The exact role former President Bill Clinton plays in his wife’s presidential campaign is sometimes difficult to pin down. He has never excelled at keeping a low profile—it’s difficult to imagine Mr. Clinton as a retiring, camera-shy First Gentleman come January—and it’s long been obvious he’s a lot more popular with most of the Democratic base than his wife.
This explains why Hillary Clinton at times publicly offers her husband big jobs in her putative administration. Last weekend she indicated Bill would be in charge of getting our economy going again. “My husband, who I’m going to put in charge of revitalizing the economy, ’cause you know he knows how to do it,” Ms. Clinton told an audience in Kentucky. What exactly that means is subject to interpretation. Will Bill Clinton head up the new Department of the American Economy next year? How is that different from the existing Department of Commerce?
Details aside, Ms. Clinton needs all the help she can get on the campaign trail, as evidenced by her loss in Oregon and squeaker of a victory on Tuesday in Kentucky, where she beat out Senator Bernie Sanders by half a percent of Democratic voters, despite a big ad buy and a hard campaign push in the Bluegrass State, and despite the fact that she beat Barack Obama in the 2008 primary there by 35 percent. That Ms. Clinton is having considerable difficulty defeating a 74-year-old socialist who represents a state with two-tenths of a percent of the U.S. population does not bode well for her chances in November.
Therefore, Bill the political maestro is on call to help, and few can doubt that Hillary generally benefits from his public appearances, which recall for many voters a happier time—the Clinton era of the 1990s, when the economy was much better and the country overall seemed a happier and safer place than today. For the Democratic faithful, Bill Clinton is a big draw and his wife has no better one to call on.
Fortunately for the Atlantic Alliance, Poland is very serious about that Russian threat—despite the Obama administration’s repeated insults to Warsaw—and the Polish military is the bulwark of NATO readiness and deterrence in Eastern Europe. No less, Warsaw has been our faithful ally since the end of Communism, punching far above its weight in American-led military ventures across the globe. Poland’s contributions to our wars in Iraq and Afghanistan were militarily significant, unlike most of our allies, who were content to send token, show-the-flag forces that largely avoided combat. Not so the Poles.
Then there’s the fact that Poland, virtually alone among NATO members, spends the “required” two percent of GDP on defense (Estonia is another outlier, as I recently explained). Simply put, the Atlantic Alliance would be in far better shape if all its members took military matters as seriously as Warsaw does. Poland, then, is an almost ideal ally for America, giving as much as it gets in terms of collective security. Why Bill Clinton would seek to needlessly offend Warsaw is a good question.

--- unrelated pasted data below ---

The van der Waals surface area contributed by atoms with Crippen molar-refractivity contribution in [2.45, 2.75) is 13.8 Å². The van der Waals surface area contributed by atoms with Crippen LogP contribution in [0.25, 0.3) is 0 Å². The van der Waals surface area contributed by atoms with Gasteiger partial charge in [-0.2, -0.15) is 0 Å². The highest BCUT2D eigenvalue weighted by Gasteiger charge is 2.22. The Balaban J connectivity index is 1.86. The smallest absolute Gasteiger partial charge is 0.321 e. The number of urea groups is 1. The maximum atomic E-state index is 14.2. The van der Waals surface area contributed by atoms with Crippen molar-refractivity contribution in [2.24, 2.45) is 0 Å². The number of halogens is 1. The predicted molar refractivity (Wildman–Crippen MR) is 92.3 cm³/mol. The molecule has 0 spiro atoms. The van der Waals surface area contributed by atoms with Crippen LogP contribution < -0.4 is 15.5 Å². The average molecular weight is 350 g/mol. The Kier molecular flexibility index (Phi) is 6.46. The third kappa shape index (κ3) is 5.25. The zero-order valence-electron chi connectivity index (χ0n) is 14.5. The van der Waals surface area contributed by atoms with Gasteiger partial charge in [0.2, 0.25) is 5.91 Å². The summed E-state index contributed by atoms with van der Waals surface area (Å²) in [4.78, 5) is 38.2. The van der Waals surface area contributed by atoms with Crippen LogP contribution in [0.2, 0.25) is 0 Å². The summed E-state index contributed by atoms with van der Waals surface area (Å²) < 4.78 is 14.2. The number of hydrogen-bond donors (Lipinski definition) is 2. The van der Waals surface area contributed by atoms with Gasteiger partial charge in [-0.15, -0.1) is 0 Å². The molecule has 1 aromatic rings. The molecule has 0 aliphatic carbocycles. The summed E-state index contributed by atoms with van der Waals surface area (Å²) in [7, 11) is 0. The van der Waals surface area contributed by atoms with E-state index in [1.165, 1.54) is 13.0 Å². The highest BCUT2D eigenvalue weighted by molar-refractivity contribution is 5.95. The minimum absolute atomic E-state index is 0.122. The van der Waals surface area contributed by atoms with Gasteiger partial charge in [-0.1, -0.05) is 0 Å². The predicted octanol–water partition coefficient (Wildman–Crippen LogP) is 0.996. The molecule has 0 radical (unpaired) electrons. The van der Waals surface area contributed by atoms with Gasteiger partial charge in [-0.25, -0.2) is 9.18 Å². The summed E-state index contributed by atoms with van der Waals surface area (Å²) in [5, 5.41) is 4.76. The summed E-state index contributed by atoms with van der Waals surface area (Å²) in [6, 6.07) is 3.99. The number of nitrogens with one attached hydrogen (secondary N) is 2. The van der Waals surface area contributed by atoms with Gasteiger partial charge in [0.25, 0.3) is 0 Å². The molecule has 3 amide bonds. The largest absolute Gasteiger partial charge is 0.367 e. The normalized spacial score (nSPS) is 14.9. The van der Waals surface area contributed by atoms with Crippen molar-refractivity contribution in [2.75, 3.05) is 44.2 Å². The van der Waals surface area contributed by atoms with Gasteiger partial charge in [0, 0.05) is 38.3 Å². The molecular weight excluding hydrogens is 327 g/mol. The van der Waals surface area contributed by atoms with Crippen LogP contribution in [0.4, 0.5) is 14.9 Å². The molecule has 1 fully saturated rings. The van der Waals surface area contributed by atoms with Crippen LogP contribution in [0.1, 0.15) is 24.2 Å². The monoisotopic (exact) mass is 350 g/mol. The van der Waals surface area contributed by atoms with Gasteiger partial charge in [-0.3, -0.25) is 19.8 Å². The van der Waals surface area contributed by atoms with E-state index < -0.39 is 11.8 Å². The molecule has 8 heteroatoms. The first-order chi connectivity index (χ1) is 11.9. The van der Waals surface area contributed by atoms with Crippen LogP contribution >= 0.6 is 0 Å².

The Poles are hardly taking Team Clinton’s insults lying down. Beata Szydło, the prime minister, demanded an apology for Mr. Clinton’s “coarse words” about her country, which she termed “unjustified and simply unfair,” while Jarosław Kaczyński, leader of the ruling Law and Justice party, suggested that the former president had lost his marbles: “If someone believes that there is no democracy in Poland, they should be medically examined.” More diplomatically, President Andrzej Duda stated Mr. Clinton was “grossly misled” about his country.
Polish hard feelings regarding Mr. Clinton’s comments aren’t difficult to decipher. In the first place, the statement that any Polish government wants to emulate Russia in any way seems calculated to offend. Memories of long and brutal occupation by the Kremlin are fresh and fears of Mr. Putin run deep, in light of on-going Russian aggression against Poland’s neighbors. Poles are not much fonder of Russians than Jews are of Germans, a fact Mr. Clinton—who touts his foreign policy accomplishments in the White House—should understand.
Warsaw is likewise touchy about accusations of a lack of democracy, given how difficult it was for Poland—like all countries who spent the Cold War under Soviet occupation—to transition from Communism to multi-party democracy. To say nothing of the fact that Poles are understandably proud of their very democratic resistance to Soviet rule, embodied in the Solidarity movement that did so much to subvert what President Reagan termed the Evil Empire back in the 1980s, entirely peacefully.
Poland’s democracy is imperfect and sometimes messy, but if fragile coalitions and parliamentary name-calling are disqualifying, it’s fair to ask why Italy has been in NATO and the EU for so long. Above all, if Ms. Clinton wins in November, the United States will have been ruled by two political dynasties for 24 of the last 32 years (if she wins two terms like her husband, make that 28 of 36 years), which seems a lot more oligarchical and less democratic than anything that’s happened in Poland since 1990, Observer reports.